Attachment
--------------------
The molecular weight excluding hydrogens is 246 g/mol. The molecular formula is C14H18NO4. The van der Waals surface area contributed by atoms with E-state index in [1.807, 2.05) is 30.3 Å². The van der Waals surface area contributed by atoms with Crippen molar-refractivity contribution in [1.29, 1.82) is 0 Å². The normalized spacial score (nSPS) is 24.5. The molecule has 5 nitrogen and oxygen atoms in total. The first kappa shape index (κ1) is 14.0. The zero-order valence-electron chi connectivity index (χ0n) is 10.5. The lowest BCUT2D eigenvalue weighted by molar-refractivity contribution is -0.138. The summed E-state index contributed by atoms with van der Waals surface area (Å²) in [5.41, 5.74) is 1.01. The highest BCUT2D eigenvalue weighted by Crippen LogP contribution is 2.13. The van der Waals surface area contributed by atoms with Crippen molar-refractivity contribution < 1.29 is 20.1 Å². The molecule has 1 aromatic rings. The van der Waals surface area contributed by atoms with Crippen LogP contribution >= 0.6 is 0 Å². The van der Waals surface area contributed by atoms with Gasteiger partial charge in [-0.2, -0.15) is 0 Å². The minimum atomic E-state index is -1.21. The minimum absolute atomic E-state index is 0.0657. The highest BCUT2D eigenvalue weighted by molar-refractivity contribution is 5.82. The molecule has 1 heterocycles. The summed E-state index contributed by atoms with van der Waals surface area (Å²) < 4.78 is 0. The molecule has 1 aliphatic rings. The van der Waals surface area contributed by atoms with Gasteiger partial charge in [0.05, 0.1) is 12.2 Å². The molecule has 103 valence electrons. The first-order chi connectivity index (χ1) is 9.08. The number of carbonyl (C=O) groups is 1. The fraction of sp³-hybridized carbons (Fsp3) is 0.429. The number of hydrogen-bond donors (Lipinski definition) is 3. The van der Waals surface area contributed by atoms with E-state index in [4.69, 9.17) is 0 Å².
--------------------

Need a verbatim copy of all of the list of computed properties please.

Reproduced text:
The molecular weight excluding hydrogens is 246 g/mol. The molecular formula is C14H18NO4. The van der Waals surface area contributed by atoms with E-state index in [1.807, 2.05) is 30.3 Å². The van der Waals surface area contributed by atoms with Crippen molar-refractivity contribution in [1.29, 1.82) is 0 Å². The normalized spacial score (nSPS) is 24.5. The molecule has 5 nitrogen and oxygen atoms in total. The first kappa shape index (κ1) is 14.0. The zero-order valence-electron chi connectivity index (χ0n) is 10.5. The lowest BCUT2D eigenvalue weighted by molar-refractivity contribution is -0.138. The summed E-state index contributed by atoms with van der Waals surface area (Å²) in [5.41, 5.74) is 1.01. The highest BCUT2D eigenvalue weighted by Crippen LogP contribution is 2.13. The van der Waals surface area contributed by atoms with Crippen molar-refractivity contribution < 1.29 is 20.1 Å². The molecule has 1 aromatic rings. The van der Waals surface area contributed by atoms with Crippen LogP contribution >= 0.6 is 0 Å². The van der Waals surface area contributed by atoms with Gasteiger partial charge in [-0.2, -0.15) is 0 Å². The minimum atomic E-state index is -1.21. The minimum absolute atomic E-state index is 0.0657. The highest BCUT2D eigenvalue weighted by molar-refractivity contribution is 5.82. The molecule has 1 heterocycles. The summed E-state index contributed by atoms with van der Waals surface area (Å²) < 4.78 is 0. The molecule has 1 aliphatic rings. The van der Waals surface area contributed by atoms with Gasteiger partial charge in [0.05, 0.1) is 12.2 Å². The molecule has 103 valence electrons. The first-order chi connectivity index (χ1) is 9.08. The number of carbonyl (C=O) groups is 1. The fraction of sp³-hybridized carbons (Fsp3) is 0.429. The number of hydrogen-bond donors (Lipinski definition) is 3. The van der Waals surface area contributed by atoms with E-state index in [4.69, 9.17) is 0 Å².